Rates of and factors associated with self-reported prior HIV testing among adult medical patients in an inner city emergency department in the Bronx, New York City

Jonathan Shuter, Peter L. Alpert, Max G. DeShaw, Barbara Greenberg, Robert S. Klein

Research output: Contribution to journalArticle

14 Scopus citations


We studied the rates of and factors associated with self-reported prior human immunodeficiency virus (HIV) testing in adult patients visiting an emergency department (ED) in the Bronx, New York City. A total of 1,744 consecutive noncritical adult medical emergency patients responded to a standardized interview administered by ED physicians. The interview included questions pertaining to demographic characteristics, prior HIV testing, and HIV risk behaviors. On multivariate analysis, female gender, younger age, history of weight loss, injecting drug use (IDU), syphilis, and genital herpes were all associated with increased reported prior testing rates. Race (i.e., black race) was an independent predictor of increased rates among male subjects; comparatively low rates were reported by patients with a first language other than English, patients lacking medical insurance, and highly sexually active, nonblack men. Increased HIV testing rates were reported by subjects with recognized HIV risk behaviors in a New York City ED population; however, substantial proportions of subjects at risk had not been tested. Programs of HIV testing and counseling need to include older, uninsured, and non-English-speaking segments of the population who engage in high-risk behaviors.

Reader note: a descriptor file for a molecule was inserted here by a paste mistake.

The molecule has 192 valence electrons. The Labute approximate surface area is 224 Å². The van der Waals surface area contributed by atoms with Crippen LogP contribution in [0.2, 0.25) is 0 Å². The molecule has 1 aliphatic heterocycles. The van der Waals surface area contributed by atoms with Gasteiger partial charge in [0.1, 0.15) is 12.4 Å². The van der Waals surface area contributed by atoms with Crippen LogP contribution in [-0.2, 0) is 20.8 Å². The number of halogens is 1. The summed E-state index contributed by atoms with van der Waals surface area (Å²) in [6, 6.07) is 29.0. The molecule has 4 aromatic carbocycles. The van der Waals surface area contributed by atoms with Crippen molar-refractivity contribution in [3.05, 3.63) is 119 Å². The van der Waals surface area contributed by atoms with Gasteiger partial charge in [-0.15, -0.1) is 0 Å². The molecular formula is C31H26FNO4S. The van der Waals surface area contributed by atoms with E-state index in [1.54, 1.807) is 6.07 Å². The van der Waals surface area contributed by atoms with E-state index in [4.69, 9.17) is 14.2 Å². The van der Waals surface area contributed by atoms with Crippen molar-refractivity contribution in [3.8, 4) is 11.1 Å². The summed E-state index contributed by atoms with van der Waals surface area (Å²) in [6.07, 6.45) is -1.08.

Original languageEnglish (US)
Pages (from-to)61-66
Number of pages6
JournalJournal of Acquired Immune Deficiency Syndromes and Human Retrovirology
Issue number1
Publication statusPublished - Jan 1 1997



  • Emergency service
  • HIV testing
  • Hospital
  • Risk factors

ASJC Scopus subject areas

  • Immunology and Allergy
  • Immunology
  • Virology

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